Tuesday, September 16, 2014

The sad state of sports

At one point Friday evening, the top ten headlines at Fox Sports included the following: a football player indicted for child abuse, the NFL players union approving a new drug test program, an NBA general manager dealing with charges of racism, a baseball player suspended for drug use, data showing 28% of NFL players will suffer some type of dementia, another football player dealing with domestic abuse, an Olympic athlete convicted of homicide, and a racing driver taking the place of another one killed in an accidental accident.  And this didn't include the calls for the NFL commissioner to resign, and the stories leading up to that.

As you can see, it's a pretty grim legacy.  Truth be told, last week was not the best week if you're in the sports PR business, although it certainly provided you with job security.  And they say sports is supposed to provide us with a break from real life.

Of course, those who participate in sports - players, managers, owners, fans - are simply one subset of society as a whole, complete with the same foibles and graces that you might find in any group of individuals that share a particular trait.  In that sense, we shouldn't expect to see sports headlines that are any different than those we read about in the news.  As well, the media love to focus on "stories," usually negative ones.  All that being the case, it was still an extraordinary sports week, and a depressing one.  And to the extent that sports does mirror the rest of society, it tells us much about the world in which we live.  

But then, we have other headlines to deal with: dissension in the Church, terrorism and genocide in the Middle East, non-stop partisan bickering on Capitol Hill, a president who doesn't seem to know which end is up, a nation seemingly at war with itself.  .  It can make the world of sports seem tranquil by comparison.  I'm fond of often writing the phrase "my point is," but I'm not sure there's a point to all this.  Those who say the world is going to hell in a handbasket have a lot of ammunition behind that argument right now.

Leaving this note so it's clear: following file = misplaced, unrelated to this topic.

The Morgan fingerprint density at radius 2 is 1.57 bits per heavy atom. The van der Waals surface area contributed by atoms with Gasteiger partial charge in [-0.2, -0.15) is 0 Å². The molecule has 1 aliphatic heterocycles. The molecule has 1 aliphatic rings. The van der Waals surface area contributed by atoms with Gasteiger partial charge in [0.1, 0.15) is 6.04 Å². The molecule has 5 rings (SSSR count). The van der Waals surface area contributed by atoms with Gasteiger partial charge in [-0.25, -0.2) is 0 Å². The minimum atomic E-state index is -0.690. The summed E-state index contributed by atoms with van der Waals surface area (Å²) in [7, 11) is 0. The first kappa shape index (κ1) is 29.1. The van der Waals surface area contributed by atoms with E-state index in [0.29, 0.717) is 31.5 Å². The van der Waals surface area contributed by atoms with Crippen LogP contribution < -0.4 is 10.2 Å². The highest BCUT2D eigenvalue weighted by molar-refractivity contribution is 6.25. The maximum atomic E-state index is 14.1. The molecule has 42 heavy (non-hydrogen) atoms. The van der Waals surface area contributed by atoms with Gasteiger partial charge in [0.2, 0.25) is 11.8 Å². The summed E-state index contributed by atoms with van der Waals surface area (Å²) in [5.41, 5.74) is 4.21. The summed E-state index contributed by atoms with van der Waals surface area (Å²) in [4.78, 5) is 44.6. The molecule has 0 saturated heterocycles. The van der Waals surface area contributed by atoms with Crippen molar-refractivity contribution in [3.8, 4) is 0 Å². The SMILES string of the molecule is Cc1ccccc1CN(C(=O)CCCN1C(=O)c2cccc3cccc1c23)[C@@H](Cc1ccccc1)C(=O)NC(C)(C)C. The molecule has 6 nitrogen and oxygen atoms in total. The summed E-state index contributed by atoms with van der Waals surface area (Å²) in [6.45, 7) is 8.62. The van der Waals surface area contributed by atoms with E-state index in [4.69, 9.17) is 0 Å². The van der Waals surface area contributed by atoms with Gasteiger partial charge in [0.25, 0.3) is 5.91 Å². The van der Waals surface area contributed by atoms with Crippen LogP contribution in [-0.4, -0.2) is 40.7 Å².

There are still good stories in sports, just as there are good people.  (And good headlines in the news, though they may be even fewer and farther between.)  And the drama of a live sporting event is still difficult to surpass, which is one reason why so many of us keep coming back for more, even while knowing who we're dealing with.

There will be a time, though, when each of us has to ask of ourselves whether or not it's worth it, or if we're simply the idle Romans being entertained by the circus in the Colosseum - the gladiators, the Christians being fed to the lions - while the empire crumbles around us.  I reached that point a few years ago when I quit watching the NFL* and NBA, and I don't doubt that other sports are standing in line waiting their turn (and not too patiently, it seems).

*Baseball, on the other hand, besides being corrupt, is also boring.

The thought of this sickens me, as it should everyone who used to enjoy the simplicity and competition of sports.  So much of it is about money nowadays, which I think has no little impact on everything else going on.  But so much of it is like the horse that's already out of the barn - there's not much anyone can do over it, and if we fuss too much, we're dismissed as curmudgeons.  

And until that time comes for each of us, when we have to decide what's important for us, we'll sit back and watch: watch the games, watch the headlines, and wait for the next shoe - or body - to drop.

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